A Climate Realist’s (not so) short Answers to Hard Questions About Climate Change. Question 5 (of 16) Will reducing meat in my diet help the climate?

NOV. 28, 2015 gave his answers to 16 questions in the N.Y. Times regarding Climate Change. This Climate realist added his answer.

 Answers to Question 1: How much is the planet heating up?

Answers to Question 2. How much trouble are we in?

Answers to Question 3. Is there anything I can do?

Answers to Question 4. What’s the optimistic scenario?

Justin Gillis answer to  Question 5. Will reducing meat in my diet help the climate?

Yes, beef especially.

Agriculture of all types produces greenhouse gases that warm the planet, but meat production is especially harmful – and beef is the most environmentally damaging form of meat. Some methods of cattle production demand a lot of land, contributing to destruction of forests; the trees are typically burned, releasing carbon dioxide into the atmosphere. Other methods require huge amounts of water and fertilizer to grow food for the cows.

The cows themselves produce emissions of methane, a potent greenhouse gas that causes short-term warming. Meat consumption is rising worldwide as the population grows, and as economic development makes people richer and better able to afford meat.

This is worrisome: Studies have found that if the whole world were to start eating beef at the rate Americans eat it, produced by the methods typically used in the United States, that alone might erase any chance of staying below an internationally agreed-upon limit on global warming. Pork production creates somewhat lower emissions than beef production, and chicken is lower still. So reducing your meat consumption, or switching from beef and pork to chicken in your diet, are both moves in the right direction. Of course, as with any kind of behavioral change meant to benefit the climate, this will only make a difference if lots of other people do it, too, reducing the overall demand for meat products.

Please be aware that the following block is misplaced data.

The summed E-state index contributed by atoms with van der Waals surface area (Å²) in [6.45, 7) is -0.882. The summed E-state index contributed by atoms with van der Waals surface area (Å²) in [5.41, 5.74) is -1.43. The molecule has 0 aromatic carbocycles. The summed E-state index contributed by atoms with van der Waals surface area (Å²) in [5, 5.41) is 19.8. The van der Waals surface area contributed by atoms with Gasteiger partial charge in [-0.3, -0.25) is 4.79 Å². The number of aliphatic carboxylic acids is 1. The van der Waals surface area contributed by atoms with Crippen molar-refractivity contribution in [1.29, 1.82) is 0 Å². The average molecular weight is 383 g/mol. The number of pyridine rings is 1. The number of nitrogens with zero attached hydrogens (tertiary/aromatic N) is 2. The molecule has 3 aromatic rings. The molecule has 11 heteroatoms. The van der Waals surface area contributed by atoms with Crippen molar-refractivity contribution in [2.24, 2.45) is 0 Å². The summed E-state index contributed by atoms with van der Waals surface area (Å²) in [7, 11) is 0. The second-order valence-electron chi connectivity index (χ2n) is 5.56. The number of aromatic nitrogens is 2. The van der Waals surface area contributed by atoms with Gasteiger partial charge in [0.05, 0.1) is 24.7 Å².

My answer to  Question 5. Will reducing meat in my diet help the climate?

It will do very little for the climate, but it might help your personal economy to switch your eating habits. Beef used to be cheap, but no more. Bacon, baby pork ribs, beef tenderloin, veal cutlets, chicken wings are at premium prices, and switching from beef to chicken and turkey is already under way thanks to the wonderful regulator called the free market. However, there is one thing that will help the environment and indirectly the climate:

Switch from feed-lot beef to grass fed beef. Release more grasslands for responsible grazing to preserve the environment. Here is an interesting video:

What do you think?

Answers to Question 6. What’s the worst-case scenario?

Answers to Question 7. Will a tech breakthrough help us?

Answers to Question 8. How much will the seas rise?

Answers to Question 9. Are the predictions reliable?

Answers to Question 10. Why do people question climate change?

Answers to Question 11. Is crazy weather tied to climate change?

Answers to Question 12. Will anyone benefit from global warming?

Answers to Question 13. Is there any reason for hope?

Answers to Question 14. How does agriculture affect climate change?

Answers to Question 15. Will the seas rise evenly across the planet?

Answers to Question 16. Is it really all about carbon?

Cut Methane 40-45%? Climate hysteria gone crazy. A Limerick

cowbackpacksA Message that EPA sent.

Cut Methane by 40%.

No more rice, no more beef,

no more milk, no more cheese.

And yet, it will not make a dent.

What is the EPA belching out now?

Let us go over the main contributors to Methane gas generation. methane_sources

The biggest contributor to Methane generation worldwide is Rice paddies, with about 20%. Of this U.S.A. has 1.2% of the worldwide rice production, so if we eliminate domestic rice production we will reduce the our Methane budget by a quarter of one percent, assuming people switch to potatoes and pasta.

Next, also about 20% of the Methane generation are wetlands. These swamps are most cherished by environmentalists, since they are spawning grounds for all kinds of life. No one seriously wants to drain all swamps anymore, so no cuts there.